Four Birth Stories, Part 2

This post is a continuation of an earlier post. If you haven’t already, you should read Part 1 first. Even if you have seen Part 1 already, you might want to take another look at it. There’s an updated photo, and the pictures now have captions.


Nothing is as precious as a newborn; this was our third-born (photo credit: Oksana Dyachenko)

To me, nothing is as precious as a newborn; this was our third-born
(photo credit: Oksana Dyachenko)

These contractions were stronger than the practice contractions I’d been experiencing for months, but they didn’t establish the textbook pattern of getting stronger and closer together. I was in frequent contact with my medical-school friend, and we decided that it must be false labor. But false labor or not, it seemed to be accomplishing something, and I was reminded of my first labor, when I had experienced weak, irregular contractions for 48 hours before finally going to the hospital and finding out that I was already 7 centimeters dilated, almost ready to have the baby!

The anxiety I had been experiencing turned into a strangling sense of dread. This oppressive feeling blanketed every waking moment, like the foreboding that a prisoner on death row must feel as his execution date nears. Frantic from the suspense, I was almost ready to check into the hospital and brave the medical system, but my husband, ever calm and logical, convinced me that was a bad idea.

Continue reading

Writing Again

After a year and a half of finding my stride as a mother of four littles, I'm finally writing again! It feels wonderful to have this creative outlet back in my life. I haven't yet finished anything new for this blog, but I'm working on something. Today I just wanted to let you know that I became a featured columnist for the Assist News Service website, and my first piece is up. You can read it here. It gives some insight into what it's like to live in Ukraine in the midst of the current uncertainties and difficulties. Please check it out, and pray for Ukraine!

Compliments from my 2-Year-Old

Becoming a mother does something to your self-esteem. I don't know how many times I've thought (or heard) some variation of the following:

"You should have seen me before I had kids. I used to be __(fill in the blank)__!"

Skinny.

Groomed.

Fashionable.

Punctual.

Calm.

Focused.

Sane.

I have heard my mother-in-law, who has nine children, fill in the blank with "intelligent."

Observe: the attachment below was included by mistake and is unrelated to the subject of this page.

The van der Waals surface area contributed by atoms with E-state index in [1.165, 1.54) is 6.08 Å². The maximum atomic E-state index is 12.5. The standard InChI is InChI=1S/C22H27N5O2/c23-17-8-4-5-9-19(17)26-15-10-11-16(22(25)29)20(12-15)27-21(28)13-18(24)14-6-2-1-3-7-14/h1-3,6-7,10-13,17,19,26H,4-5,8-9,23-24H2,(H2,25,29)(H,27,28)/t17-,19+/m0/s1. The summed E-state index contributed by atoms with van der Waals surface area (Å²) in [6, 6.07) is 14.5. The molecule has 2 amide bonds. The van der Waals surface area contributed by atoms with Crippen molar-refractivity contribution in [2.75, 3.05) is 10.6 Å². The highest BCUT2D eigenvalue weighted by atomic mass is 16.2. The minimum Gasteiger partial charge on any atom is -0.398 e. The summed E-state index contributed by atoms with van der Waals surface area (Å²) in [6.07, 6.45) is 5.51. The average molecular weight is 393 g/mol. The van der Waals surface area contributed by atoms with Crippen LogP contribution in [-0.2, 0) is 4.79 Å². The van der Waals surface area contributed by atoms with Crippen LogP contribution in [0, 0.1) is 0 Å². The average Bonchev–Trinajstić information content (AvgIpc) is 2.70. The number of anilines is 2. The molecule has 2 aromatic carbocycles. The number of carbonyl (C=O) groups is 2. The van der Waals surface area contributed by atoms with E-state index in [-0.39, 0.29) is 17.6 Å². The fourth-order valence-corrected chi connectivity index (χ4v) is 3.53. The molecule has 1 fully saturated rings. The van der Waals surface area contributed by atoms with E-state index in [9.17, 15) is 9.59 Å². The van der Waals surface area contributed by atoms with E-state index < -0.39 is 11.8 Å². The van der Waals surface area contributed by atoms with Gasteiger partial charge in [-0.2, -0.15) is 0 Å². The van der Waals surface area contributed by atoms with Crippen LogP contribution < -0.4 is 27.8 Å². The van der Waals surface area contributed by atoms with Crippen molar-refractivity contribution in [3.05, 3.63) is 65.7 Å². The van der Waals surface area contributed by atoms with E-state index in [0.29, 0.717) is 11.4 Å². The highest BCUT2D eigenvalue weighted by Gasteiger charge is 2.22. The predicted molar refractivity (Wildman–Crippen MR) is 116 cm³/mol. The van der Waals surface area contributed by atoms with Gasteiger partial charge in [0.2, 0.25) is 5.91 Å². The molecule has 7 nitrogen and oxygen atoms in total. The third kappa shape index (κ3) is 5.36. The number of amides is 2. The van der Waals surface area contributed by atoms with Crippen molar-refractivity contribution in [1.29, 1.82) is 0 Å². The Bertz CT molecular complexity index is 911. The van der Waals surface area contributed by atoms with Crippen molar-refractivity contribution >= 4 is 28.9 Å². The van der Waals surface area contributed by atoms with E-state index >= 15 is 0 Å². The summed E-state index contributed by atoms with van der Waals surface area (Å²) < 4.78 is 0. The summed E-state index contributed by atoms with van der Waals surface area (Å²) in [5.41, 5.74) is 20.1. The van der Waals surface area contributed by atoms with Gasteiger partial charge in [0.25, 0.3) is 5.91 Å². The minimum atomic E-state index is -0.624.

I most frequently fill it in with "organized." 

Of course, all mommies know that the children who enter our lives and change us forever are worth infinitely more than all the attributes and freedoms we had to relinquish with their coming. Who cares about stretch marks, bags under the eyes, perpetual fatigue, and appearing like a hopeless scatterbrain? When we're surrounded by the people we love most in the worldthe ones for whom we have poured out our lives and for whom we gladly continue to do sothese sacrifices seem small. The choice was good and right, and given the chance, we'd do it again in a heartbeat. Continue reading

Happy Valentine’s Day

Hi. Remember me? I used to write on this blog. I still plan to again, but tonight won't be the night that I begin to write in earnest. Tonight I just wanted to check in to say that I've been busy, overwhelmed, strung-out, exhausted, and, well, you get the idea. And I have a picture to prove it.

Today is Valentine's Day. And this evening I took this picture in our living room. In case you can't tell, that's a disassembled fake Christmas tree on the floor and boxes of Christmas decorations on the table in the background.

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Yes, I finally took down our tree and decorations today, on Valentine's Day. So in case you were feeling guilty for being disorganized or scatterbrained or un-punctual or anything like that, you can just look at this picture for an instant ego boost, because at least you got your tree down before mid February!

Consider it my little Valentine's Day gift to you.

You're welcome.

Sharon

P.S. And if you still have your tree up, at least you can know that you're not the only person to keep one around until winter is practically over!


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Wanting Results

Tonight I posted this status update on Facebook:

"Few things these days make me feel as productive as sewing. Maybe that's because it's one of my only activities with a concrete result that lasts for more than 20 minutes or so?"

The first comment was from a friend whose kids have grown up and left home. She said, "I hear you!!" 

I have to admit that I was taken aback, because I was hoping that by the time I reach her stage of life, the frustration and discouragement of having most of my work quickly undone by small children on a perpetual seek-and-destroy mission would be far behind me. Continue reading

Hereditary Colorblindness?

Unlike the United States, Ukraine does not have many dark-skinned people, or Asians, for that matter. It's a fairly homogenous white society, which means that anyone of non-European descent stands out and might be exposed to ridicule, or worse. However, although I'm half Japanese, I've been fortunate.

I have not  experienced any racism here. Until recently. Continue reading

Wacky Things My Kids Have Said: #6

Samuel, age 5, about our apartment mate's departure to attend classes at the medical university:

"Mommy, she's going to the universe!"


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I would be honored to have the privilege of encouraging you on a regular basis!

Other wacky things my kids have said.

Image courtesy of nuttakit / FreeDigitalPhotos.net